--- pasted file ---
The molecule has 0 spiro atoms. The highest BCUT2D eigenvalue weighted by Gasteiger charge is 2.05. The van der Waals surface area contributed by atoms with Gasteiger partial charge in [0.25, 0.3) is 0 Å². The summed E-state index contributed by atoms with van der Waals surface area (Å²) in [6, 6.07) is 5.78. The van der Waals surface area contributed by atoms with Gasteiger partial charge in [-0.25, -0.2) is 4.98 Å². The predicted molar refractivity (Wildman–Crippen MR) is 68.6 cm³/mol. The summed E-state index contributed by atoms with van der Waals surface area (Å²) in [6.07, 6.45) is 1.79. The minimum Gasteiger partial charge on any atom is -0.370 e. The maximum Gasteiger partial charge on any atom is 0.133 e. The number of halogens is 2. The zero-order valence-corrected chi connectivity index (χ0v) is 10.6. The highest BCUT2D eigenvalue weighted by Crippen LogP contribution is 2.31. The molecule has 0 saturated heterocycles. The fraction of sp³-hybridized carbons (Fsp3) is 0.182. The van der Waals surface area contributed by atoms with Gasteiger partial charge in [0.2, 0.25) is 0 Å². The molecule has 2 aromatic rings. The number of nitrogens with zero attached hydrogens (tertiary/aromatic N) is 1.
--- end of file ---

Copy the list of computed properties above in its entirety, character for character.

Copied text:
The molecule has 0 spiro atoms. The highest BCUT2D eigenvalue weighted by Gasteiger charge is 2.05. The van der Waals surface area contributed by atoms with Gasteiger partial charge in [0.25, 0.3) is 0 Å². The summed E-state index contributed by atoms with van der Waals surface area (Å²) in [6, 6.07) is 5.78. The van der Waals surface area contributed by atoms with Gasteiger partial charge in [-0.25, -0.2) is 4.98 Å². The predicted molar refractivity (Wildman–Crippen MR) is 68.6 cm³/mol. The summed E-state index contributed by atoms with van der Waals surface area (Å²) in [6.07, 6.45) is 1.79. The minimum Gasteiger partial charge on any atom is -0.370 e. The maximum Gasteiger partial charge on any atom is 0.133 e. The number of halogens is 2. The zero-order valence-corrected chi connectivity index (χ0v) is 10.6. The highest BCUT2D eigenvalue weighted by Crippen LogP contribution is 2.31. The molecule has 0 saturated heterocycles. The fraction of sp³-hybridized carbons (Fsp3) is 0.182. The van der Waals surface area contributed by atoms with Gasteiger partial charge in [0.2, 0.25) is 0 Å². The molecule has 2 aromatic rings. The number of nitrogens with zero attached hydrogens (tertiary/aromatic N) is 1.